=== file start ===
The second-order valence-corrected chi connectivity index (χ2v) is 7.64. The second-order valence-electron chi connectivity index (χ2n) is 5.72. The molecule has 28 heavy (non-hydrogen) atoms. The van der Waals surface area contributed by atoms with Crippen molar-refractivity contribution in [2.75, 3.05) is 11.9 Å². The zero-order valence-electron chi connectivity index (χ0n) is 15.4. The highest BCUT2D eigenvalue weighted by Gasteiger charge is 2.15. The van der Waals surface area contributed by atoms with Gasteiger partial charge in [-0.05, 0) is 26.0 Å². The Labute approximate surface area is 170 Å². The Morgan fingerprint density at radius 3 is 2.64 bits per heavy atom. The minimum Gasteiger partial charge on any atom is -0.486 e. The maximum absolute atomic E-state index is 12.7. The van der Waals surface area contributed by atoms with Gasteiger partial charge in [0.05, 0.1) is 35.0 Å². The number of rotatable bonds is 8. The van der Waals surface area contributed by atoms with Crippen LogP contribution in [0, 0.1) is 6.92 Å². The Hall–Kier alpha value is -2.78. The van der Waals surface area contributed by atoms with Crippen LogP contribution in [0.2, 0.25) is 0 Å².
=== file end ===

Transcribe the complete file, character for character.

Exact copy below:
The second-order valence-corrected chi connectivity index (χ2v) is 7.64. The second-order valence-electron chi connectivity index (χ2n) is 5.72. The molecule has 28 heavy (non-hydrogen) atoms. The van der Waals surface area contributed by atoms with Crippen molar-refractivity contribution in [2.75, 3.05) is 11.9 Å². The zero-order valence-electron chi connectivity index (χ0n) is 15.4. The highest BCUT2D eigenvalue weighted by Gasteiger charge is 2.15. The van der Waals surface area contributed by atoms with Gasteiger partial charge in [-0.05, 0) is 26.0 Å². The Labute approximate surface area is 170 Å². The Morgan fingerprint density at radius 3 is 2.64 bits per heavy atom. The minimum Gasteiger partial charge on any atom is -0.486 e. The maximum absolute atomic E-state index is 12.7. The van der Waals surface area contributed by atoms with Gasteiger partial charge in [0.05, 0.1) is 35.0 Å². The number of rotatable bonds is 8. The van der Waals surface area contributed by atoms with Crippen LogP contribution in [0, 0.1) is 6.92 Å². The Hall–Kier alpha value is -2.78. The van der Waals surface area contributed by atoms with Crippen LogP contribution in [0.2, 0.25) is 0 Å².